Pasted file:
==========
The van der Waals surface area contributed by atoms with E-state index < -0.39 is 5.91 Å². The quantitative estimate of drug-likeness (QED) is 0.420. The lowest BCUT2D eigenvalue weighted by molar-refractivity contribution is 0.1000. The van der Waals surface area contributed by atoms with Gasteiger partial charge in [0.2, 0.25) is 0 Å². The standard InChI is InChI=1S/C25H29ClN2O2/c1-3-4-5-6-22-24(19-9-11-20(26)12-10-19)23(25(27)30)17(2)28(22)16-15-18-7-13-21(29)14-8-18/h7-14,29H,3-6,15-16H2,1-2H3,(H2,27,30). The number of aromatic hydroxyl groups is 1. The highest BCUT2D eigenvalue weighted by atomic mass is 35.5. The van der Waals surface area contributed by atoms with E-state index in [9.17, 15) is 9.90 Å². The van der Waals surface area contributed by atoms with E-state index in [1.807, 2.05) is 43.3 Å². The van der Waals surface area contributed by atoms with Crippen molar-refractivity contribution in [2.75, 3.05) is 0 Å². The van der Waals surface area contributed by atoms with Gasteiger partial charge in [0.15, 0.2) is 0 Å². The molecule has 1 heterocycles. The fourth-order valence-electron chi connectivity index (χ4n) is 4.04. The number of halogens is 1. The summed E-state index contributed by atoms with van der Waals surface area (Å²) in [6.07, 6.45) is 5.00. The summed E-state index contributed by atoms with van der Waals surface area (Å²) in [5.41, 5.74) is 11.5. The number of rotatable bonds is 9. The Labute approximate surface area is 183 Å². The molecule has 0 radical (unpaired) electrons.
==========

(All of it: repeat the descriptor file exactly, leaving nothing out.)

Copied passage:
The van der Waals surface area contributed by atoms with E-state index < -0.39 is 5.91 Å². The quantitative estimate of drug-likeness (QED) is 0.420. The lowest BCUT2D eigenvalue weighted by molar-refractivity contribution is 0.1000. The van der Waals surface area contributed by atoms with Gasteiger partial charge in [0.2, 0.25) is 0 Å². The standard InChI is InChI=1S/C25H29ClN2O2/c1-3-4-5-6-22-24(19-9-11-20(26)12-10-19)23(25(27)30)17(2)28(22)16-15-18-7-13-21(29)14-8-18/h7-14,29H,3-6,15-16H2,1-2H3,(H2,27,30). The number of aromatic hydroxyl groups is 1. The highest BCUT2D eigenvalue weighted by atomic mass is 35.5. The van der Waals surface area contributed by atoms with E-state index in [9.17, 15) is 9.90 Å². The van der Waals surface area contributed by atoms with E-state index in [1.807, 2.05) is 43.3 Å². The van der Waals surface area contributed by atoms with Crippen molar-refractivity contribution in [2.75, 3.05) is 0 Å². The van der Waals surface area contributed by atoms with Gasteiger partial charge in [0.15, 0.2) is 0 Å². The molecule has 1 heterocycles. The fourth-order valence-electron chi connectivity index (χ4n) is 4.04. The number of halogens is 1. The summed E-state index contributed by atoms with van der Waals surface area (Å²) in [6.07, 6.45) is 5.00. The summed E-state index contributed by atoms with van der Waals surface area (Å²) in [5.41, 5.74) is 11.5. The number of rotatable bonds is 9. The Labute approximate surface area is 183 Å². The molecule has 0 radical (unpaired) electrons.